A rousing welcome at the Old GlobeBy Lea Salonga
SAN DIEGO, California—The weekend is over, and our precious day off has finally arrived. Suffice it to say that the cast, crew, creative and production teams of the musical play “Allegiance” are exhausted, able to exist with the help of many cups of freshly brewed strong coffee.
On Sept. 7, “Allegiance” premiered with a sold-out audience at the Old Globe Theater. The audience, composed of longtime “Allegiance” fans, friends and family, was incredibly receptive. The ovation at the end was wonderful to receive, a lovely reward for all our hard work.
What took nearly four years of percolating was now finally here—costumed, staged and orchestrated for real. All the table readings, pizza readings, public readings, the New York workshop, and hours and hours of writing, rewriting, gathering investors, traveling and performing have all come to this moment.
The few days leading up to our first public performance were filled with rehearsals in the theater, both in costume and without. The whole cast would be called in at around noon to rehearse certain scenes in the afternoon, then attempt a full run with costumes, sets, and the orchestra all happening at the same time.
We wouldn’t always complete the rehearsal, having to skip past parts because the orchestra’s time was very precious. But we’d make sure to hit the more important sections—all the main songs, dance numbers, complicated transitions and underscoring.
We’d call it a day at 11 p.m., physically and mentally tired, with dreams of hot baths, deep tissue massages, or ice on our more pained body parts.
On Thursday night, we had our final dress rehearsal with all the elements put together: lights, sound, projections, sets, props, costumes, makeup, staging, choreography, music, and the actors onstage singing, acting and dancing their faces off.
All went without a hitch. Although we didn’t have ourselves an audience outside of the Old Globe family, it was a great experience to get the show into our bodies, without once stopping due to technical difficulties.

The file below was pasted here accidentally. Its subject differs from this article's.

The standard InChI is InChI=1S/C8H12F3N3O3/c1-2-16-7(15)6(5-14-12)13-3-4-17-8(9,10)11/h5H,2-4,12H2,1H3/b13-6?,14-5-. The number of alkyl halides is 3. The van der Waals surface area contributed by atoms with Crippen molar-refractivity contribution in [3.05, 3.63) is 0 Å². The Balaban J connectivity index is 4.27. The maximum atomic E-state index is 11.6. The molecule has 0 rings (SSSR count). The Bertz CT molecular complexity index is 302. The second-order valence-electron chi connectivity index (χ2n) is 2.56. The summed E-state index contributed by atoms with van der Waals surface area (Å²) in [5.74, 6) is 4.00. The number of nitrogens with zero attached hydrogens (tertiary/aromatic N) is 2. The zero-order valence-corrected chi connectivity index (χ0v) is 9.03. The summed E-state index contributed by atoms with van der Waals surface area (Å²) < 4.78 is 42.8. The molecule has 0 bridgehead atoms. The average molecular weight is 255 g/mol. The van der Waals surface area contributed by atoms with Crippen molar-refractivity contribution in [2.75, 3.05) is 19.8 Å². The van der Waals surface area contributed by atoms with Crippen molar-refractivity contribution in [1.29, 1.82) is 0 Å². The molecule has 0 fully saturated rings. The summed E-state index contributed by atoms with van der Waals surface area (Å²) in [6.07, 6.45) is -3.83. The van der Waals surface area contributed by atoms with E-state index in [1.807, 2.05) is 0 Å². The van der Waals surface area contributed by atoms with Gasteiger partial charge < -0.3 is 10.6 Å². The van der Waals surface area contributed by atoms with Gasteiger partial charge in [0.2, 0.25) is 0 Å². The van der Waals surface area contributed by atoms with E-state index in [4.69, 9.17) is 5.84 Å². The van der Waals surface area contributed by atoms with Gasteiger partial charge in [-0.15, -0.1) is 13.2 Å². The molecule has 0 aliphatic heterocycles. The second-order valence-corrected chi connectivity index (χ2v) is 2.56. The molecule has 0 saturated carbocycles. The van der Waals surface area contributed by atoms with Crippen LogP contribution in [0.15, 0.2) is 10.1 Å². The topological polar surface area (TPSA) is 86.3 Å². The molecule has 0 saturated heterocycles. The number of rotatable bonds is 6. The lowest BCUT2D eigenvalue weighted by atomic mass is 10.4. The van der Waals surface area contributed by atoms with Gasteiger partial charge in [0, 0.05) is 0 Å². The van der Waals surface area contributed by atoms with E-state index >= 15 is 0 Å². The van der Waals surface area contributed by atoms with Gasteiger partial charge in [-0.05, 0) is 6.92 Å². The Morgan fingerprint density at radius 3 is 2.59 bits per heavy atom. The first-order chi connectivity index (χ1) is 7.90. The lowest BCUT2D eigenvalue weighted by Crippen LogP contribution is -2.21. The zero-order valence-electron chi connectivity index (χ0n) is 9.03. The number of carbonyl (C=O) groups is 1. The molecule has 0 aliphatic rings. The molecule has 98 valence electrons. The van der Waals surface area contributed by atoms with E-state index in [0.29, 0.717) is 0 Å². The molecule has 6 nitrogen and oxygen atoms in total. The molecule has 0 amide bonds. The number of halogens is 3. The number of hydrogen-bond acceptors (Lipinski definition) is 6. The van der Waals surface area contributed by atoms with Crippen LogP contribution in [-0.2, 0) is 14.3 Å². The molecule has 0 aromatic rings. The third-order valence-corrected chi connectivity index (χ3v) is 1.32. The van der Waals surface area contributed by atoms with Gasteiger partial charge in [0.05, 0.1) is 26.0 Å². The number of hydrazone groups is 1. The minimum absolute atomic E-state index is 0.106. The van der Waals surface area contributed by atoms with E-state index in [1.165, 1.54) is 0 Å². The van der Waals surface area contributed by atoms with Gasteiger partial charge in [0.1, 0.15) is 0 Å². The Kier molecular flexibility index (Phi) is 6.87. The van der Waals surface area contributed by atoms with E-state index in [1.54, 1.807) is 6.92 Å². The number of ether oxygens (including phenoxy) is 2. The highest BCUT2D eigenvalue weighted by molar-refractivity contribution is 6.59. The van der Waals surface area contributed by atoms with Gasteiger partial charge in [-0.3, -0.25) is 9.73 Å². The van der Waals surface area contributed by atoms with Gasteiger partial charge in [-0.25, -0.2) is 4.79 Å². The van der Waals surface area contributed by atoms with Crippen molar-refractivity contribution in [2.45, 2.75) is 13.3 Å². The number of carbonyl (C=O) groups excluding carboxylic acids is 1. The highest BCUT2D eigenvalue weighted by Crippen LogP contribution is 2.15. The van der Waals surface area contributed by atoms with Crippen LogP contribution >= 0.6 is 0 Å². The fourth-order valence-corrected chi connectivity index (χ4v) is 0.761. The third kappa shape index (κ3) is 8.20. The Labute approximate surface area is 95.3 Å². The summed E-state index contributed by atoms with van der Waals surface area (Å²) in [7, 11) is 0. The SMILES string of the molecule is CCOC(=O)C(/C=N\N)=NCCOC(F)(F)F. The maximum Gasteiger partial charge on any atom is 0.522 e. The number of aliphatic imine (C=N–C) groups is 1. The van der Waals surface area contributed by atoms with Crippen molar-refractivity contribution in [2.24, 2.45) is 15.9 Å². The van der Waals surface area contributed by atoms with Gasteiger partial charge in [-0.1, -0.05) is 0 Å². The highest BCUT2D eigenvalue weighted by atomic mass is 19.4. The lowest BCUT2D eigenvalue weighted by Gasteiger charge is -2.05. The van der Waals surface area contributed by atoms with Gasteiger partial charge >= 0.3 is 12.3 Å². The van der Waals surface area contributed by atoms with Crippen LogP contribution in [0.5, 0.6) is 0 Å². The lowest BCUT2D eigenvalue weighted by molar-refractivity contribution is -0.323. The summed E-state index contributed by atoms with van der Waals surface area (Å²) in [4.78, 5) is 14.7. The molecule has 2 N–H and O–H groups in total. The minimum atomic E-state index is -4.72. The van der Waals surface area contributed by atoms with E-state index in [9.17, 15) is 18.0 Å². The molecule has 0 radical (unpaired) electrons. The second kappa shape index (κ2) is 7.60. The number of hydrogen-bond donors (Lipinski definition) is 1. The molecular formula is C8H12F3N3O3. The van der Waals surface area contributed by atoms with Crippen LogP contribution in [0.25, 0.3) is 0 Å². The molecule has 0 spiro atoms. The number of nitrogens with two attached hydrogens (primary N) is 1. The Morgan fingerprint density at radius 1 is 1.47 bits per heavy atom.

At our first preview on Friday night, we had to delay for about 15 minutes due to technical difficulties. Something happened with a couple of our larger set pieces, not because they were inherently malfunctioning (they worked fine from Saturday onward). But such is life, things do happen.
The show continued, a testimony to the commitment of the actors on stage, with stage management figuring out alternate set pieces and the stage crew working backstage. I think we made the powers-that-be very proud. As triumphant as it felt, however, we knew that our work on shaping the show wasn’t over yet.
Saturday and Sunday morning were spent at the theater, working on little adjustments, changes, and discussing notes taken at the previous performance. Little things that added up to a lot were done during the daylight hours, with changes going in that same night.
The preview period was the only time that the creative team had to implement new dialogue, monologues, lyrics, choreography, staging, lighting, projections, costumes and props.
On Sunday evening, even before any of us got out of costume, 11 brand-new pages were placed on our dressing tables. A couple of scenes were going to be completely reworked or rendered nonexistent, and some new lyrics for the whole cast to sing were introduced.
As I write this on our day off, Monday, it looked like we’ll still be working today, but at home.
Many of us who have worked on original musicals know the process of the preview period, how taxing it can be on everyone. It’s a stressful time, but something we’re all prepared to tackle. All we need is humor and each other, and plenty of coffee.
Before “Allegiance,” I wasn’t familiar with the Old Globe, so I was pleasantly surprised to see such a lovely and well laid-out complex.
The Conrad Prebys Theater Center, located at Balboa Park in San Diego, consists of three theaters: Old Globe (where “Allegiance” is currently in previews), the Lowell Davis Festival Theater (currently in repertory on this stage: “As You Like It,” “Richard III,” and “Inherit the Wind”), and the Sheryl & Harvey White Theater (where “God of Carnage” played until Sept. 2).
The three theaters share a common dressing room area and green room. It’s fun, as one can see actors from three simultaneously running productions in conversation with one another. George Takei’s (“Allegiance”) dressing room is right beside Robert Foxworth’s (“Inherit the Wind”). Telly Leung has been seen chatting with Happy Anderson over coffee in the green room (Happy is playing in all the Festival shows; how on earth he does it, I have no idea).
The box office handles all the shows in the complex, and the three theaters share a common courtyard. It’s nice to sit out there while having dinner, just to people-watch. The weather these days has been quite perfect.
Not a bad place to spend the autumn, eh?
“Allegiance” plays at the Old Globe until Oct. 21. For more information, visit oldglobe.org and allegiancemusical.com.
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